He talked about how “those who speak the loudest and gain strength through fear rather than consensus and compromise” let CHIP expire putting 150,000 Alabama children at risk.

“They refuse expand Medicaid, threatening the health of 1,000,000 Alabamians and the security of our rural hospitals,” he said. “They watched as children from certain zip codes got access to better education, and they did it generation after generation.”

He also pointed out that a lot of the rhetoric causing division is coming from the White House especially “when the President of the United States uses language that is not only beneath his office, but the antithesis of the values that we hold as Americans,” Jones said. “Every time we are faced with what seems like insurmountable difficulties we have risen to the occasion to confront it head on, and make no mistake, we will do it again.”

The senator pointed to the gains made by foot soldiers and King when faced with obstacles.

“Reject hatred, violence and fury,” he said. “We need to listen and learn from one another. We need to seek common ground even when it seems impossible.”

Jones concluded his speech by saying change in America will require “foot soldiers of today to make change.”

“It’s up to us, it’s our challenge,” he said. “After standing on that stage on Dec. 12 [election night] I know you know what to do.”

Jones said he didn’t have all the answers, “but I know that it will take more than gathering for breakfast once a year.”

The breakfast also included a unity candle lighting, a dance tribute from dancer Deitra Streeter to the song Rise Up by Andra Day, and 9-year-old Sergeant Jones who eloquently quoted King’s “I Have A Dream” speech from memory and with the crowd joining hands and singing “We Shall Overcome.”

55 years later, much work is needed to fulfill Dr. King’s dream in Minnesota

55 years later, much work is needed to fulfill Dr. King’s dream in Minnesota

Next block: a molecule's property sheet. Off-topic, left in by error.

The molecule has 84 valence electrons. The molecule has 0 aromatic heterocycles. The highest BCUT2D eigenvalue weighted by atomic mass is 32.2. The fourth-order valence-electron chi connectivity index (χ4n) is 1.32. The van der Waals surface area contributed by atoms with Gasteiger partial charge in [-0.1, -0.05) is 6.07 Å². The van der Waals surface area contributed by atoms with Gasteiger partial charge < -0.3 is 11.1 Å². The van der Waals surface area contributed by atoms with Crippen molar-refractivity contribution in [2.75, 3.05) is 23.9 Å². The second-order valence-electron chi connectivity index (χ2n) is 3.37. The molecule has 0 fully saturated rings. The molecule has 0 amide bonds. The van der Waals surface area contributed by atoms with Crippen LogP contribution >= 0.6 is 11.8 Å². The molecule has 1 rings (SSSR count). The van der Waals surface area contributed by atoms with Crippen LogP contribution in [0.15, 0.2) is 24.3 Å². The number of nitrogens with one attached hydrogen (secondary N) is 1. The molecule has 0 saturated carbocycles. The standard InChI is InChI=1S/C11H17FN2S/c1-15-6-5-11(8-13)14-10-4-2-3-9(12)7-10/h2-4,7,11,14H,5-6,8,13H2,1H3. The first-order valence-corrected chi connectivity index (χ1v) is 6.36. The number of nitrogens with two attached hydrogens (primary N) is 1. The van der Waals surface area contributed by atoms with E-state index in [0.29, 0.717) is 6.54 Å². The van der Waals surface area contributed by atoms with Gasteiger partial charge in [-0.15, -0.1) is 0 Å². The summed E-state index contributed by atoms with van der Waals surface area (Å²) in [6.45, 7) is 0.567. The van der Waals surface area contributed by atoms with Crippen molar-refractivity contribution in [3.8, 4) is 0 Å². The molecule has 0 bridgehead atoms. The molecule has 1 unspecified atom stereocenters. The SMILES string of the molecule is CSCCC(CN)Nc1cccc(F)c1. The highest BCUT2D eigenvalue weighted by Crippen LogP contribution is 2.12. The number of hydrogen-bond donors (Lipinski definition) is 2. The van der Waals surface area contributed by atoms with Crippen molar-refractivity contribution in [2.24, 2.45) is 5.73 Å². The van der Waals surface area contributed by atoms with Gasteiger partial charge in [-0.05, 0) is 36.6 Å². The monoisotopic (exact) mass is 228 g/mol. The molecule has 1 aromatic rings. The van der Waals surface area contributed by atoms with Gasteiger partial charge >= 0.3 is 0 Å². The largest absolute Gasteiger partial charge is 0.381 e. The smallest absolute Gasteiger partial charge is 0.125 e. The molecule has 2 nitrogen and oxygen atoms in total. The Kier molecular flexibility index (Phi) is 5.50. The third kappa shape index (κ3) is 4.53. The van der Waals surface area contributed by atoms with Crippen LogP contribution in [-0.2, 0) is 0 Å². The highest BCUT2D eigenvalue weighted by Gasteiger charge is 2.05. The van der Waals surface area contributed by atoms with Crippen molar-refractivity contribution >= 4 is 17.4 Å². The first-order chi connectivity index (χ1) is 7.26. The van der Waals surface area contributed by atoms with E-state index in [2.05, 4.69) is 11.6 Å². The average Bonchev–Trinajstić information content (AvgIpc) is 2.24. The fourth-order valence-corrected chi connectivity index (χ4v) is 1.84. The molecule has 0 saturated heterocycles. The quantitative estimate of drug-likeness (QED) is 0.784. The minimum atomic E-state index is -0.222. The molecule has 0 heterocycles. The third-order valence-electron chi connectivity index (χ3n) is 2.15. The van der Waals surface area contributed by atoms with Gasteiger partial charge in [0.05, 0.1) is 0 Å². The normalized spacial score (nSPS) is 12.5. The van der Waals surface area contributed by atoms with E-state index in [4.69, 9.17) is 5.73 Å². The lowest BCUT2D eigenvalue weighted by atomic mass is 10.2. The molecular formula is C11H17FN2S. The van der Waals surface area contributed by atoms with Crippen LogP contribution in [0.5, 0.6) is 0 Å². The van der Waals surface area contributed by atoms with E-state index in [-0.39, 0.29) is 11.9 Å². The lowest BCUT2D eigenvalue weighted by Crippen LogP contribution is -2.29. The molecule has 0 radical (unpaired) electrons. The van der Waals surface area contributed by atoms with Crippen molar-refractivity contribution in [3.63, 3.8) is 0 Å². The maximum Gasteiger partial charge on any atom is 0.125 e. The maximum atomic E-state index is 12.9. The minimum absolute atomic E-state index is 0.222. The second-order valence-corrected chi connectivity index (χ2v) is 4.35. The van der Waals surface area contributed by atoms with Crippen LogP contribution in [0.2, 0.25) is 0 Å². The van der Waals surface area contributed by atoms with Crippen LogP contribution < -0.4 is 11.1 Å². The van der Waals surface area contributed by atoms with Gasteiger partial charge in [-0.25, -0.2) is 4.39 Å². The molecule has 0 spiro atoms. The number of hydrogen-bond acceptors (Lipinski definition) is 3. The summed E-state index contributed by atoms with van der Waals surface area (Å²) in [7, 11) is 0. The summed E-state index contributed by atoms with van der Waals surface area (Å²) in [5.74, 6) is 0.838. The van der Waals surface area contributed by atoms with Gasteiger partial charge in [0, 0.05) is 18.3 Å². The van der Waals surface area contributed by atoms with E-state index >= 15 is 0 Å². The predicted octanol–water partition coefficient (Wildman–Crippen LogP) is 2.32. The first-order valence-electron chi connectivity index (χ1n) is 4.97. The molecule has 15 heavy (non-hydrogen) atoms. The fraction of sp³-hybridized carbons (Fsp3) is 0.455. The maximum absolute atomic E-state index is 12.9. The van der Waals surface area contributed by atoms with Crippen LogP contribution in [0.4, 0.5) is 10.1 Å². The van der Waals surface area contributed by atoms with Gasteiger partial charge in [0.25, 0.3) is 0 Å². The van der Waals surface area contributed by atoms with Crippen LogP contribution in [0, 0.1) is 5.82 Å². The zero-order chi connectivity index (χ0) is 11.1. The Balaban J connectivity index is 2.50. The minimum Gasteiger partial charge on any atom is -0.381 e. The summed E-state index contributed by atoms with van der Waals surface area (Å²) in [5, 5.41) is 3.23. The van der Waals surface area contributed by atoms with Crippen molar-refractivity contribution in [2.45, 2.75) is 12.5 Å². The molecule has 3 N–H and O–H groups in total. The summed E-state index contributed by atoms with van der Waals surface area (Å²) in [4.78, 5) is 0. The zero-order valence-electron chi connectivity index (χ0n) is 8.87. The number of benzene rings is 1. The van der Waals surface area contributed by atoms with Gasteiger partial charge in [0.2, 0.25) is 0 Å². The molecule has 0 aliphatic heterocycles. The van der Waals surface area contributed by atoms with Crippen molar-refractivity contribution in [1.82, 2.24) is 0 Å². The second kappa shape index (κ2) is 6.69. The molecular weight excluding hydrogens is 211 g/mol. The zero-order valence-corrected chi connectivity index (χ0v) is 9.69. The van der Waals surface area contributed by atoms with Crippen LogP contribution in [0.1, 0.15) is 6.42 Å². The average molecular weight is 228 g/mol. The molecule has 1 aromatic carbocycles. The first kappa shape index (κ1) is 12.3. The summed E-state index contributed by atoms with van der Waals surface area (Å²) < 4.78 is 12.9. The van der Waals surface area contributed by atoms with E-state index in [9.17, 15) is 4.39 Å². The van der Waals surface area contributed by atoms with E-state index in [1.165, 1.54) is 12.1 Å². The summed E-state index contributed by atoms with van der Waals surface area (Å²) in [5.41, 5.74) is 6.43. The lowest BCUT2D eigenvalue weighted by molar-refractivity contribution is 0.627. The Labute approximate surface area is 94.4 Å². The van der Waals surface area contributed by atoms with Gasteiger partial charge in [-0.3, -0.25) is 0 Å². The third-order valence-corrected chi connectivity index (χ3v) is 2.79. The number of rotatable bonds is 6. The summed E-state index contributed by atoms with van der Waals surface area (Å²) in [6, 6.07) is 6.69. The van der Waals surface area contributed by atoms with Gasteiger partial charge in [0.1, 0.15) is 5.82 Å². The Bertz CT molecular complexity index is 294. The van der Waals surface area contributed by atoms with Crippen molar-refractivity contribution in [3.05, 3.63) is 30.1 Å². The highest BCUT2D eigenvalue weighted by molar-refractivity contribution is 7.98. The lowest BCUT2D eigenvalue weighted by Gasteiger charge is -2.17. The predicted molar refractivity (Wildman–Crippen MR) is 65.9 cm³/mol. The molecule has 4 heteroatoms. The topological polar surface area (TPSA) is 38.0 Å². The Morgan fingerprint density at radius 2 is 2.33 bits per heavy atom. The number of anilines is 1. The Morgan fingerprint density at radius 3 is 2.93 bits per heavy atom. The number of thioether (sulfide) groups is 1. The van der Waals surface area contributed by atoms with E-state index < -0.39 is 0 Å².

Minnesota Spokesman Recorder logoby 

MINNESOTA SPOKESMAN-RECORDER — Dr. Rev. Martin Luther King Jr. gave his famous “I Have a Dream” speech at a time where the words he spoke were radical, important, and needing to be both heard and said. Fifty-five years later, we still have so much farther to go.

I echo Dr. Martin Luther King Jr.’s words — 55 years later; our communities are still not free. We are still fighting against economic disparities, unequal pay for work, and an achievement gap that is hurting the youngest of us. But, I also echo Dr. King’s words when I say I have a dream. I have a dream for our community that lifts up all of us:

Senator Bobby Joe Champion

[/media-credit] Senator Bobby Joe Champion

A dream of better opportunities for employment — for an environment where local businesses can thrive and hire community members for jobs that pay a living wage.

A dream of better education for all of us — from our youngest students to the people who never thought they would make it to college, to those that have earned a degree and are returning to our communities to give back to the people that gave so much to them.

A dream of stronger relationships with our police force, and of an unwavering commitment from our public safety officers to protect and serve all of us.